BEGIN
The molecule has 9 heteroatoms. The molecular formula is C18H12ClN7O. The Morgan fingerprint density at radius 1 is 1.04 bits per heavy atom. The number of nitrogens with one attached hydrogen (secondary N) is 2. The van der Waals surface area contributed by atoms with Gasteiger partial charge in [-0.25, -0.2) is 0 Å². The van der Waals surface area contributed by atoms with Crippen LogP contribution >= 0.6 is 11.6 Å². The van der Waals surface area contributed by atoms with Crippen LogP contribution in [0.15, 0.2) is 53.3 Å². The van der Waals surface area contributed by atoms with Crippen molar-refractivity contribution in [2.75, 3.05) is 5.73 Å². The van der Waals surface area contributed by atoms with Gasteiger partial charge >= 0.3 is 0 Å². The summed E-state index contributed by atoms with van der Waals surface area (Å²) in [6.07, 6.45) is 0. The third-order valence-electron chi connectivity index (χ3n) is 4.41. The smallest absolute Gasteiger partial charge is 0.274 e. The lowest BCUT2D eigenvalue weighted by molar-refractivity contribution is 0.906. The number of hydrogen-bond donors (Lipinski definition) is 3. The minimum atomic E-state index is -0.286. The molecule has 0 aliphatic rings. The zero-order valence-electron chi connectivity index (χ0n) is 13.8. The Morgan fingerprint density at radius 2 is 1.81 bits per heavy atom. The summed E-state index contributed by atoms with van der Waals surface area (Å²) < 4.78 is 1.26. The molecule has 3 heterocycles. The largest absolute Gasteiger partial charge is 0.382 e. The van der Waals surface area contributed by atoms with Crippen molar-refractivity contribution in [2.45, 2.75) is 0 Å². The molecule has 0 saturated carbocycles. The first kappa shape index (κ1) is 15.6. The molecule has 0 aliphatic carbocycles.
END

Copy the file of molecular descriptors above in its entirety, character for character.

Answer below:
The molecule has 9 heteroatoms. The molecular formula is C18H12ClN7O. The Morgan fingerprint density at radius 1 is 1.04 bits per heavy atom. The number of nitrogens with one attached hydrogen (secondary N) is 2. The van der Waals surface area contributed by atoms with Gasteiger partial charge in [-0.25, -0.2) is 0 Å². The van der Waals surface area contributed by atoms with Crippen LogP contribution >= 0.6 is 11.6 Å². The van der Waals surface area contributed by atoms with Crippen LogP contribution in [0.15, 0.2) is 53.3 Å². The van der Waals surface area contributed by atoms with Crippen molar-refractivity contribution in [2.75, 3.05) is 5.73 Å². The van der Waals surface area contributed by atoms with Gasteiger partial charge >= 0.3 is 0 Å². The summed E-state index contributed by atoms with van der Waals surface area (Å²) in [6.07, 6.45) is 0. The third-order valence-electron chi connectivity index (χ3n) is 4.41. The smallest absolute Gasteiger partial charge is 0.274 e. The lowest BCUT2D eigenvalue weighted by molar-refractivity contribution is 0.906. The number of hydrogen-bond donors (Lipinski definition) is 3. The minimum atomic E-state index is -0.286. The molecule has 0 aliphatic rings. The zero-order valence-electron chi connectivity index (χ0n) is 13.8. The Morgan fingerprint density at radius 2 is 1.81 bits per heavy atom. The summed E-state index contributed by atoms with van der Waals surface area (Å²) < 4.78 is 1.26. The molecule has 3 heterocycles. The largest absolute Gasteiger partial charge is 0.382 e. The van der Waals surface area contributed by atoms with Crippen molar-refractivity contribution in [2.45, 2.75) is 0 Å². The molecule has 0 saturated carbocycles. The first kappa shape index (κ1) is 15.6. The molecule has 0 aliphatic carbocycles.